At this very moment, the words you are reading are entering your mind at the speed of thought. Below your awareness, strings of letters are retrieving words and meanings as effortlessly as oxygen is absorbed into the bloodstream. This efficiency is the result of careful refinements over time. The simple letters of the Roman alphabet are the successors of much more elaborate scripts like Egyptian hieroglyphics. As picture-based signs passed through new generations of users and into new languages, they apparently became more abstract, more compact, and fewer in number. How then, do we make sense of the extraordinary Chinese writing system with its thousands of complex characters?
Over time, letters adapt to become simpler to write and easier to read. Cultural transmission theorists refer to this process as “compression,” and it seems to kick in as soon as people start using a script and teaching it to others. A delightful Pictionary-based experiment shows just how this might unfold in practice. A player who is asked to draw a computer monitor will sketch a detailed picture so the guesser has the best chance of success. But when those same two players are given the exact same clue again and again, the “monitor” might be reduced to a few rectangles and then a simple wavy line. As soon as a simpler convention is established it makes sense to cut corners.
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But while English readers are only contending with 26 letters, readers of Chinese manage to process over 4,000 core characters, some made up of dozens of strokes. The sign 麤 (cū, “to be rough with someone”), for example, is evidently much more complex than the alphabetic letter “o”. If Chinese writing is subject to similar pressures, why didn’t this sign simplify? Our newly published research grapples with this very problem. We found the Chinese script has evolved toward greater visual complexity over the course of its 3,600-year history.
The traditional view
As early as the 1600s, European scholars began to compare archaeological inscriptions across different sites and historical periods. They noticed signs that started out as pictures tended to become simpler and more abstract over time. Some of these scholars assumed the Chinese writing system had been trudging along a similar evolutionary path. Just as a hieroglyphic representation of a fish 𓆟 may have simplified into the letter D, and an ox’s head 𓃾 simplified into the letter A, Chinese characters are thought to have condensed from pictures of things to simpler sets of strokes.
Chinese philosophers of the Han Dynasty hypothesized their writing system originated at the hands of Fuxi (伏羲), China’s mythical first emperor, who invented characters inspired by the forms of birds, animals, and elemental forces. Later rulers were said to have simplified Fuxi’s pictures. Instead of representing the full outlines of the creatures, they began to trace only their tracks and movements. Tradition holds that a Qin Dynasty emperor ordered his minister to simplify the script even further by reducing the total number of strokes in each character.
For over 350 years, scholars across the world have reproduced charts of Chinese characters that depict a straightforward sequence from stylized pictures to abstract signs. Even contemporary sources make the claim that Chinese writing has been steadily simplifying throughout its history. But our research suggests the opposite is true: Chinese writing has become increasingly complex.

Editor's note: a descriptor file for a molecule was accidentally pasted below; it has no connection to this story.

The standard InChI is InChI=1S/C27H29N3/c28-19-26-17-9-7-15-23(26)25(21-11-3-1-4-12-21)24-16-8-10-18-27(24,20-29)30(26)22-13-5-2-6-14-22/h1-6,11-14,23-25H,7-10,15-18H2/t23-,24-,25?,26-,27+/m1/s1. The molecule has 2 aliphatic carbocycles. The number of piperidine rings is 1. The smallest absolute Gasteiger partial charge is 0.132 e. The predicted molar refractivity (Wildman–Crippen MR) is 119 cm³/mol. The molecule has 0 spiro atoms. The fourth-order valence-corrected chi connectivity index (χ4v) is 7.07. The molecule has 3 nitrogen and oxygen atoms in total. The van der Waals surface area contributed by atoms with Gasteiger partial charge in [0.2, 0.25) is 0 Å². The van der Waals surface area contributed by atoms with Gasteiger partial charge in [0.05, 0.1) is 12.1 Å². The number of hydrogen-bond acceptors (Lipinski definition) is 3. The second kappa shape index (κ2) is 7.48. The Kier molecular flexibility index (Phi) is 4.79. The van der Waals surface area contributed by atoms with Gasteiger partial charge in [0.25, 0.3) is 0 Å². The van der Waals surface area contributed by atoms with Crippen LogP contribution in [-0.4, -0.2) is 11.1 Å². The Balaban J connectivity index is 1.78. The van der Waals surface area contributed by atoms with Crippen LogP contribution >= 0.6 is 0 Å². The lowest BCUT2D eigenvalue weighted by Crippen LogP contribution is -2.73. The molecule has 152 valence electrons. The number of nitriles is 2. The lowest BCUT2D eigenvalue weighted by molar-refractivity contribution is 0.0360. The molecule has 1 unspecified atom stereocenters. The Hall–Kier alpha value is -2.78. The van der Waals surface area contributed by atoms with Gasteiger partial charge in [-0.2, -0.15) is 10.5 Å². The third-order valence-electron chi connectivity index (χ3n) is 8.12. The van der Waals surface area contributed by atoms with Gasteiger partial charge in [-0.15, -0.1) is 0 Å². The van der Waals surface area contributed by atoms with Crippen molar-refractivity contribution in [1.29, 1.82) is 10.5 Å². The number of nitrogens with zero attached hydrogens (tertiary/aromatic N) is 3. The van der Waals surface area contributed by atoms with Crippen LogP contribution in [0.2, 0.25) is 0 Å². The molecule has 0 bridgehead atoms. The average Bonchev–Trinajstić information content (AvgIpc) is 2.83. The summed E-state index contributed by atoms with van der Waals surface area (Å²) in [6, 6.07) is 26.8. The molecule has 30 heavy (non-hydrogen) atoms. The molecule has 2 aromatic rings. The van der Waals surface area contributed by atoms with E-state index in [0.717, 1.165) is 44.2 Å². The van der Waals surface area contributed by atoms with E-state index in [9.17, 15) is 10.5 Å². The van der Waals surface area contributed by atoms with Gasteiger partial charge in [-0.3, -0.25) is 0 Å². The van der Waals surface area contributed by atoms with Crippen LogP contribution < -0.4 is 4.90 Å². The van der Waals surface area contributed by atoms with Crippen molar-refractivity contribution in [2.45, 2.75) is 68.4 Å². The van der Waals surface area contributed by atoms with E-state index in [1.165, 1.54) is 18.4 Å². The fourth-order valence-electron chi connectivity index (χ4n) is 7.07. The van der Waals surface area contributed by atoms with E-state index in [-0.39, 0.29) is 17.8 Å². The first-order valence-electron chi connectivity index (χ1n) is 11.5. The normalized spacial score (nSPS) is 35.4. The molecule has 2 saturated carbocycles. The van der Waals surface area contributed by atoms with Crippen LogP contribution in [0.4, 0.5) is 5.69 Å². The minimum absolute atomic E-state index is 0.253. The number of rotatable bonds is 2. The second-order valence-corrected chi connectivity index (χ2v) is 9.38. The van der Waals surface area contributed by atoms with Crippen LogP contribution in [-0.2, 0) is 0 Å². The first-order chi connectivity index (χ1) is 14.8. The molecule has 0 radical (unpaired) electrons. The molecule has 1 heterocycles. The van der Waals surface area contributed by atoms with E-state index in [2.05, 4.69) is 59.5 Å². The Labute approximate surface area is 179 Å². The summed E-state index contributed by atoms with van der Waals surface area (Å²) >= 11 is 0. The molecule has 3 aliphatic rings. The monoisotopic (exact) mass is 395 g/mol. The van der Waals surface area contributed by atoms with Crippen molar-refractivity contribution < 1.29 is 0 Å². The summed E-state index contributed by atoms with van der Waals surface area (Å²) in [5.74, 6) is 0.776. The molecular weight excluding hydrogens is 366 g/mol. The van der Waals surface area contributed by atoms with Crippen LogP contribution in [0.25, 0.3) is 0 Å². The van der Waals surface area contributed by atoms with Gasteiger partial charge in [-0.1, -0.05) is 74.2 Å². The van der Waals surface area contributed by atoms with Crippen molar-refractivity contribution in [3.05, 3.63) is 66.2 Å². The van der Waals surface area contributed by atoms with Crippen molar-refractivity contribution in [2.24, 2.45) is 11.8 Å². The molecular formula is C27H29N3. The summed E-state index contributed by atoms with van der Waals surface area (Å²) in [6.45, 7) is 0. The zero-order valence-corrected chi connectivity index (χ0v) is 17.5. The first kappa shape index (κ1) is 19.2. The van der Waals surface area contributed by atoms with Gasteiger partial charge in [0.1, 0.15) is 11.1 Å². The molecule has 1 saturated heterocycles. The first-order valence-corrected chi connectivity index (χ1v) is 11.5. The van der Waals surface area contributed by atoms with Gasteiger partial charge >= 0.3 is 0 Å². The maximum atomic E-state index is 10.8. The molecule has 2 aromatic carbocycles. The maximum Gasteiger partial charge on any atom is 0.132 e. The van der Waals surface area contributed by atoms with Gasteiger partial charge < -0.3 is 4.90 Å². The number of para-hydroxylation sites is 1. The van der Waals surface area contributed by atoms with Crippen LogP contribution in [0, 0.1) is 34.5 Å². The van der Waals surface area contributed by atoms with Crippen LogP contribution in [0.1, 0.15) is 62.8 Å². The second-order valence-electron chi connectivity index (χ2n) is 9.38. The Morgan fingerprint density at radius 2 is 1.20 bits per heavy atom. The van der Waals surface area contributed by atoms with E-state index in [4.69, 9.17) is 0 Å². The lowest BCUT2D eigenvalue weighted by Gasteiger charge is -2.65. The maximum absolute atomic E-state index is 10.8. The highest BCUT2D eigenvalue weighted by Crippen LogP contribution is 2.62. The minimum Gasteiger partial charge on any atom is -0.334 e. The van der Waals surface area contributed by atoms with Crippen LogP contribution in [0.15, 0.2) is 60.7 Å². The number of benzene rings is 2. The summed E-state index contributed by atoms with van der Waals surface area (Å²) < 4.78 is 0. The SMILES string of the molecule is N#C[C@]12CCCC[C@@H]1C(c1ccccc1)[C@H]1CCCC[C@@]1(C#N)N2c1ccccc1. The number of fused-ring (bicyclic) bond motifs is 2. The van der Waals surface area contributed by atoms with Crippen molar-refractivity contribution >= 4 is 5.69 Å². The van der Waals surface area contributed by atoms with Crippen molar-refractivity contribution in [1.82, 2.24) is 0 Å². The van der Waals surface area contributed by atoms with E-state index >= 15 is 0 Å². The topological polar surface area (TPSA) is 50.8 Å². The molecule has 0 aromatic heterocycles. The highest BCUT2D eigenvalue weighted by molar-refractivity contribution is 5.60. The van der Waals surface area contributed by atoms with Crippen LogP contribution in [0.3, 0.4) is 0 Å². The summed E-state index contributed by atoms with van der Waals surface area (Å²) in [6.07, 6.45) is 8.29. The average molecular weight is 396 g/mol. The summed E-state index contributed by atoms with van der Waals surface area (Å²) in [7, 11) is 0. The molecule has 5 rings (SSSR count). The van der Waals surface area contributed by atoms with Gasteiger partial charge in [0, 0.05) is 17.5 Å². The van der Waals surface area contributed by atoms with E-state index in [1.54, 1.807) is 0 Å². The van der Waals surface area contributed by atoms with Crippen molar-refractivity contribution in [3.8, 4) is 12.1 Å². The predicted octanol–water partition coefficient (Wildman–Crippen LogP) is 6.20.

How Chinese writing is different
The earliest surviving traces of Chinese writing are found scratched on turtle shells and ox bones used in divination rituals during the Shang Dynasty (c.1600 B.C.–c.1045 B.C.). Since that time, the script has continued to evolve through several distinct historical phases that can be dated with accuracy. We wanted to know how intricate the Chinese writing of characters was over time. We used a computational method to trace the perimeters of each letter. The longer the perimeter, the more complex the drawing.
We used this method to measure more than 750,000 images of Chinese characters across five historical phases, from 1600 B.C. to the present day. The historical trajectories of many of these characters can be visualized here. Far from simplifying or staying the same, on average Chinese characters have become more complex with time. Even when the mainland Chinese government engineered and enforced a simpler version of the script in 1956, this still left complexity above the level observed in 1600 B.C.
There is a kind of trade-off between the need for simplicity and the need to distinguish between each sign. Unlike most other writing systems, the number of Chinese writing characters has increased dramatically over the millennia. While alphabets pair letters with a limited set of individual sounds that recur and recombine, Chinese characters represent individual words or word-components together with information about sound values. This means that new characters can be created and added to an ever-expanding set.
As the set of Chinese writing characters became larger and larger over the centuries, writers found it necessary to add extra bells and whistles to increase the contrast and tell each character apart. A reader of Chinese text can absorb the words with ease because of innumerable tweaks that keep the system at just the right level of complexity. The results shed new light on the history of the Chinese script. But they also provide important insights into the dynamics of human communication. In order to work most efficiently, our symbolic systems require a careful balance between simplicity and distinctiveness.
Piers Kelly, Linguistic anthropologist, University of New England; Charles Kemp, Associate Professor, The University of Melbourne, and James Winters, Assistant Professor, Université Mohammed VI Polytechnique